Actually it should not surprise me that Dr. Newton was invited to speak to the convocation. The purpose of his paper is to expand the definition of the church’s mission. This is in keeping with the questionable moves made in the Blue Ribbon Task Force’s paper called “Basic Theological Principles Underlying LCMS Structure and Governance“. They too seek to expand the church’s purpose/mission. A detailed critique of this will have to wait until later but for now let me try to explain the problem with this in summary fashion.
The Augsburg Confession, Article VII describes the church as that place where “the Gospel is preached in its purity and the sacraments are administered according to Christ’s command.” I do not recommend that you use the word “mission” to describe the duties of the church (“mission” is a non-biblical word that comes out of the corporate world of the late 1980’s), but if you insist on it, there it is in plain English from the Augusburg Confession. The church is to be about preaching the Gospel (and making sure it is preached in its purity) and administering the sacraments (and making sure that they are administered the way Christ commanded and not in some sort of Bapticostal way which does the liturgy in an informal way that belies a lack of belief in the real presence). Thus, the church is about forgiving sins because that is what the Gospel and the sacraments do. Once you talk about the “mission” of the church apart from these words of Augusburg VII you will tend to get away from the confessional and Scriptural emphasis on the Gospel and Sacraments and their purity and proper administration. An emphasis on the concept of “mission” also leads one to overemphasize evangelism and an overemphasis on evangelism leads one to place too much emphasis on sociology and psychology and not let the word do its thing, for example, restructuring the liturgy in such a way that the culture finds relevant and meaningful. Both Dr. Newton and Dr. Sweet do not properly appreciate the power of God’s word. Simple words of law (you are a sinner and have fallen short of the glory of God) and Gospel (Christ has shed his blood to forgive you of your sins) are what the church is about. One does not need to understand the culture in order to preach law and Gospel. Preaching law and Gospel to a postmodern in words, concepts and visuals that they understand and appreciate does not make the Word of God any more effective. I hope to post a more thorough study of the “Basic Theological Principles…” document and the proposals themselves, but for now will limit myself to this review of the conference in general.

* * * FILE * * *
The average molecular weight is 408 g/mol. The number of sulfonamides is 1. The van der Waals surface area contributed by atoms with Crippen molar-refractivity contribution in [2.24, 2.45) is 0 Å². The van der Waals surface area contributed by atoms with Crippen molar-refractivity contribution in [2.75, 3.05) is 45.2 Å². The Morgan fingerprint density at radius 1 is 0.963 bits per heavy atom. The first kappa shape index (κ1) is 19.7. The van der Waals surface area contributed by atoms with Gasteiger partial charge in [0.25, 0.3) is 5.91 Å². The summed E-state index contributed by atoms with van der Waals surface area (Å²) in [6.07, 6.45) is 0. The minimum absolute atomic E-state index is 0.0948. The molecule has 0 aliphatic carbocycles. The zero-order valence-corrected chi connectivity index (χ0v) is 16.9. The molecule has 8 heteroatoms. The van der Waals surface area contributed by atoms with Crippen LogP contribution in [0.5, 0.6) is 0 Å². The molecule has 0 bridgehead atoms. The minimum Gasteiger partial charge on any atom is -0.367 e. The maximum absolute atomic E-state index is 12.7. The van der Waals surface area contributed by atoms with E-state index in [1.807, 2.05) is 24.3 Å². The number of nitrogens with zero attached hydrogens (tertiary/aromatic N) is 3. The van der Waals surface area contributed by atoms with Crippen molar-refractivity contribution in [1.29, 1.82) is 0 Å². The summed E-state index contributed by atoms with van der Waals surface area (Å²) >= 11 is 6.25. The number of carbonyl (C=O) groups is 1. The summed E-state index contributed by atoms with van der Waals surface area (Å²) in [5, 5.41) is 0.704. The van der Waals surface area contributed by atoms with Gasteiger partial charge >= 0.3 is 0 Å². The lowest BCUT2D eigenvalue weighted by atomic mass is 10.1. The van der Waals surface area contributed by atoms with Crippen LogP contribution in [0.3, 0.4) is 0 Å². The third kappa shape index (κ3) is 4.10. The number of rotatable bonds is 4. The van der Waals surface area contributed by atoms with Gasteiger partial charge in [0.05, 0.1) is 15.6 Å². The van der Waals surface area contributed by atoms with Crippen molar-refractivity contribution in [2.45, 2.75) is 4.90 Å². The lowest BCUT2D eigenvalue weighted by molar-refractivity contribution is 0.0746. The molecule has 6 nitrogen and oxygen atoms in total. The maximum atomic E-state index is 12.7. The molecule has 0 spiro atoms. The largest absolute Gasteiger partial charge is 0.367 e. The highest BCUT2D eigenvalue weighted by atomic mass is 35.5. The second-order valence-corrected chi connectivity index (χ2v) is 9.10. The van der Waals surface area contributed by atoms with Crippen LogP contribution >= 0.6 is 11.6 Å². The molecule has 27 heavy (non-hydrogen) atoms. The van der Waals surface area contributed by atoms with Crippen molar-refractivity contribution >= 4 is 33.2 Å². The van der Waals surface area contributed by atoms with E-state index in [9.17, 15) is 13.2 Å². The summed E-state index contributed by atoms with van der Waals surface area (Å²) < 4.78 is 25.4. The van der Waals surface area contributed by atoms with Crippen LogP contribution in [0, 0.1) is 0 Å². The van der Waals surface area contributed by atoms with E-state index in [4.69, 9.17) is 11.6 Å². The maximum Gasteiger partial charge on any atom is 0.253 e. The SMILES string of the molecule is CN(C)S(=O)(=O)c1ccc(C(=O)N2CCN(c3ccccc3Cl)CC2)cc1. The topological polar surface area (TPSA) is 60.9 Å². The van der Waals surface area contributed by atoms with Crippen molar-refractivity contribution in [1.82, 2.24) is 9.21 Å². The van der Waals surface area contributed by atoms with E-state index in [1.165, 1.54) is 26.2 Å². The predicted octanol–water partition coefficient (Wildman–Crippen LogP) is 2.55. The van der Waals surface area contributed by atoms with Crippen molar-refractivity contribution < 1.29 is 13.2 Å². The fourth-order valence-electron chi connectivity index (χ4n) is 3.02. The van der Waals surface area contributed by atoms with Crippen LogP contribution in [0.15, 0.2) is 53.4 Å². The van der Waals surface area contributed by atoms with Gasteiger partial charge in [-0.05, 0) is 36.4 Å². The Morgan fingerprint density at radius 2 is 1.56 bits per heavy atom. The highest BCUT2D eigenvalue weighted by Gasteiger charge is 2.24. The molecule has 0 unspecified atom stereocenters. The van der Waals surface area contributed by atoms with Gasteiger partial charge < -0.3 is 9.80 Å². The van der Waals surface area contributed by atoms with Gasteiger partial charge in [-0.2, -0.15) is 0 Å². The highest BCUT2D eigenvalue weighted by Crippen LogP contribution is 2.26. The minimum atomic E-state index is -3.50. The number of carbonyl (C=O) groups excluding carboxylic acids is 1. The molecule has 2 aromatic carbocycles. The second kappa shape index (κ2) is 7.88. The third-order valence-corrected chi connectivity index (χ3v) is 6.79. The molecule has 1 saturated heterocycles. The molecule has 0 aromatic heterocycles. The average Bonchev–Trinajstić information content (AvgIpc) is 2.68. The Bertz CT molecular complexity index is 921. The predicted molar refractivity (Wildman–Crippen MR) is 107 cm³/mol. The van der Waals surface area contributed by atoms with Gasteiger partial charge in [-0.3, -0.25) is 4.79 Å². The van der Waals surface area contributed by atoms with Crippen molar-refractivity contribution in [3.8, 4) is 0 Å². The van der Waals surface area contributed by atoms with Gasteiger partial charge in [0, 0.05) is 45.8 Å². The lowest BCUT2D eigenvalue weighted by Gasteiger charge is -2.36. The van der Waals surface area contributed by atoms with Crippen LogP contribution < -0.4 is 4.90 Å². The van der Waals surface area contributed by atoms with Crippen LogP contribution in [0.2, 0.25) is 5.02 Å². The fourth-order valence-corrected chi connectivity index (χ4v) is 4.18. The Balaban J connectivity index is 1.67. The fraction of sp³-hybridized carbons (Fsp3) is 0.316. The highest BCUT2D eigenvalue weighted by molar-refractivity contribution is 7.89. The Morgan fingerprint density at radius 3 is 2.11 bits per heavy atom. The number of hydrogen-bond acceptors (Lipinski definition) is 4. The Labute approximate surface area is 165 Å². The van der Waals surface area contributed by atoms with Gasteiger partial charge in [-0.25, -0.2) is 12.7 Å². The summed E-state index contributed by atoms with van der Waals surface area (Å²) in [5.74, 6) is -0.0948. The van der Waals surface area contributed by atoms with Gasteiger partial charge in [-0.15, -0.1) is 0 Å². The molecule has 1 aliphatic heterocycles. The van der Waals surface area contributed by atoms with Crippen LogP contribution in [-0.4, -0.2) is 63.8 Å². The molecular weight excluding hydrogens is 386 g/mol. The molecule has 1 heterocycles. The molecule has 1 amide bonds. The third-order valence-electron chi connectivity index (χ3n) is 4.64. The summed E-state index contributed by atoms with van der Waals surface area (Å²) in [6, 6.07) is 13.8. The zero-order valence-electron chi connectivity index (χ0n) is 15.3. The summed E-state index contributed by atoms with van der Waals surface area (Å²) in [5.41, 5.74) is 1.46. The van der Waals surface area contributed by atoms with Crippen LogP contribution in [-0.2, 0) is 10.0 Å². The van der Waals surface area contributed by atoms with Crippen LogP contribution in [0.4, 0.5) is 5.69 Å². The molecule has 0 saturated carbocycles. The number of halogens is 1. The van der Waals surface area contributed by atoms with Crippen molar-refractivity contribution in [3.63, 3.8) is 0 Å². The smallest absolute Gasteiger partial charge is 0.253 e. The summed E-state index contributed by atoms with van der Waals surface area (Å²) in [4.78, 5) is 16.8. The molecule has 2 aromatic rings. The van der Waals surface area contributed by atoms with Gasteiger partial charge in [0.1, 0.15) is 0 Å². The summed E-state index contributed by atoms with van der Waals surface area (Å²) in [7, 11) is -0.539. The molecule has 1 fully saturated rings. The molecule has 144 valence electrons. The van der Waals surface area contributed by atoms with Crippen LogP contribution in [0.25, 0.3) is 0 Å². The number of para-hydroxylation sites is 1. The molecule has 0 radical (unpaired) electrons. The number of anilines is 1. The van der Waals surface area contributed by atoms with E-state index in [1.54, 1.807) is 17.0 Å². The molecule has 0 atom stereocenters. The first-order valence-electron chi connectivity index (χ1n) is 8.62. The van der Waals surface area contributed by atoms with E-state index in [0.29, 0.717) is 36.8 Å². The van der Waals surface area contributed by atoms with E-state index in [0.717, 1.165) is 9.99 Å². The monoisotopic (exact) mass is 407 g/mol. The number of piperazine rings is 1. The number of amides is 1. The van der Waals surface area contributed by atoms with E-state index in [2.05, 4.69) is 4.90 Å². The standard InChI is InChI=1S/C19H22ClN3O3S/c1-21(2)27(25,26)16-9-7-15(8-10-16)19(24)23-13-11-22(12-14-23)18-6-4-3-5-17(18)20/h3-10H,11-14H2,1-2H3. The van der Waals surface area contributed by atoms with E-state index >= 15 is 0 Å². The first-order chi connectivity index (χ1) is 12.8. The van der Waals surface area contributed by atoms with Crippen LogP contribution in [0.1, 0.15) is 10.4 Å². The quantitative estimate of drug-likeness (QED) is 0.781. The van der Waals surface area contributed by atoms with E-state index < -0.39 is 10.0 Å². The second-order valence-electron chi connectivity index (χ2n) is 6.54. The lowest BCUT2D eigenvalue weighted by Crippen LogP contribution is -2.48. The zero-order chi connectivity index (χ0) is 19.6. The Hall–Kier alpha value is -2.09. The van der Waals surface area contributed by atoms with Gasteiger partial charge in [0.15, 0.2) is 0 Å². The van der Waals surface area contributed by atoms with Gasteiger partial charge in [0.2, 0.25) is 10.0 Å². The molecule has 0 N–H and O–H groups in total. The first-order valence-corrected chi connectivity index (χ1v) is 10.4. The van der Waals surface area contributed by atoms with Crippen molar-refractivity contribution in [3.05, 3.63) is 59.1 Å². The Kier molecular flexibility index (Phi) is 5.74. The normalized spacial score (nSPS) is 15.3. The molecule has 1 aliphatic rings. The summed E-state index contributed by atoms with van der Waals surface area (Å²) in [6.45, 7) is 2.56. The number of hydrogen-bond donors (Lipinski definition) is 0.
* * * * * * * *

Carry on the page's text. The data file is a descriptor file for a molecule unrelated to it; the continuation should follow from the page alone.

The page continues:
The conference also included presentations by former CTCR director Dr. Sam Nafzger as well as the presidents of our two seminaries.
As described above, the final session of the convocation was the presentation of the proposals. They were simply read word for word to the group. The pastor in attendance commented that this seemed to be a waste of time. The proposals could have been emailed to everyone and the few hundred thousand it cost to hold the convocation could have been saved. I am not opposed to spending money on convocations but if we are to spend that kind of money it should be invested in an agenda that leads us deeper into scripture and the confessions and not into psycholgy and sociology.
If any one reading this was in attendance I would appreciate your comments. As always, all other comments are welcome also.
More to come…